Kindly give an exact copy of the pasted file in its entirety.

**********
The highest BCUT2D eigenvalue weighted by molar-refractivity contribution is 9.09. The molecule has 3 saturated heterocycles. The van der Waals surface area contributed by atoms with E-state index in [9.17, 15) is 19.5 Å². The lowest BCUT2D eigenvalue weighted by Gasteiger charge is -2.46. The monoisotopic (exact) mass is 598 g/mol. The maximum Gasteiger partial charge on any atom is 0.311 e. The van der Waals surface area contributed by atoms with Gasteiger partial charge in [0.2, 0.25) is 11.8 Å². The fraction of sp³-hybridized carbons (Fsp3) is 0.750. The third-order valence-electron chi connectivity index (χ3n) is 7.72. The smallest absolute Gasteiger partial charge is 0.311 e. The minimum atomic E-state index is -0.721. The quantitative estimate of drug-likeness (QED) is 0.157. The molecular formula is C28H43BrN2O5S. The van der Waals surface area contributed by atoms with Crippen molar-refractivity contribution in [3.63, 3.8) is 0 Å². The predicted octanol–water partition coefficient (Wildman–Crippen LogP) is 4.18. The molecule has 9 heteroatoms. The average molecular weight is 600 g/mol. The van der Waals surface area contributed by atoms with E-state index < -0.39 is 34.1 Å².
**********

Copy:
The highest BCUT2D eigenvalue weighted by molar-refractivity contribution is 9.09. The molecule has 3 saturated heterocycles. The van der Waals surface area contributed by atoms with E-state index in [9.17, 15) is 19.5 Å². The lowest BCUT2D eigenvalue weighted by Gasteiger charge is -2.46. The monoisotopic (exact) mass is 598 g/mol. The maximum Gasteiger partial charge on any atom is 0.311 e. The van der Waals surface area contributed by atoms with Gasteiger partial charge in [0.2, 0.25) is 11.8 Å². The fraction of sp³-hybridized carbons (Fsp3) is 0.750. The third-order valence-electron chi connectivity index (χ3n) is 7.72. The smallest absolute Gasteiger partial charge is 0.311 e. The minimum atomic E-state index is -0.721. The quantitative estimate of drug-likeness (QED) is 0.157. The molecular formula is C28H43BrN2O5S. The van der Waals surface area contributed by atoms with Crippen molar-refractivity contribution in [3.63, 3.8) is 0 Å². The predicted octanol–water partition coefficient (Wildman–Crippen LogP) is 4.18. The molecule has 9 heteroatoms. The average molecular weight is 600 g/mol. The van der Waals surface area contributed by atoms with E-state index < -0.39 is 34.1 Å².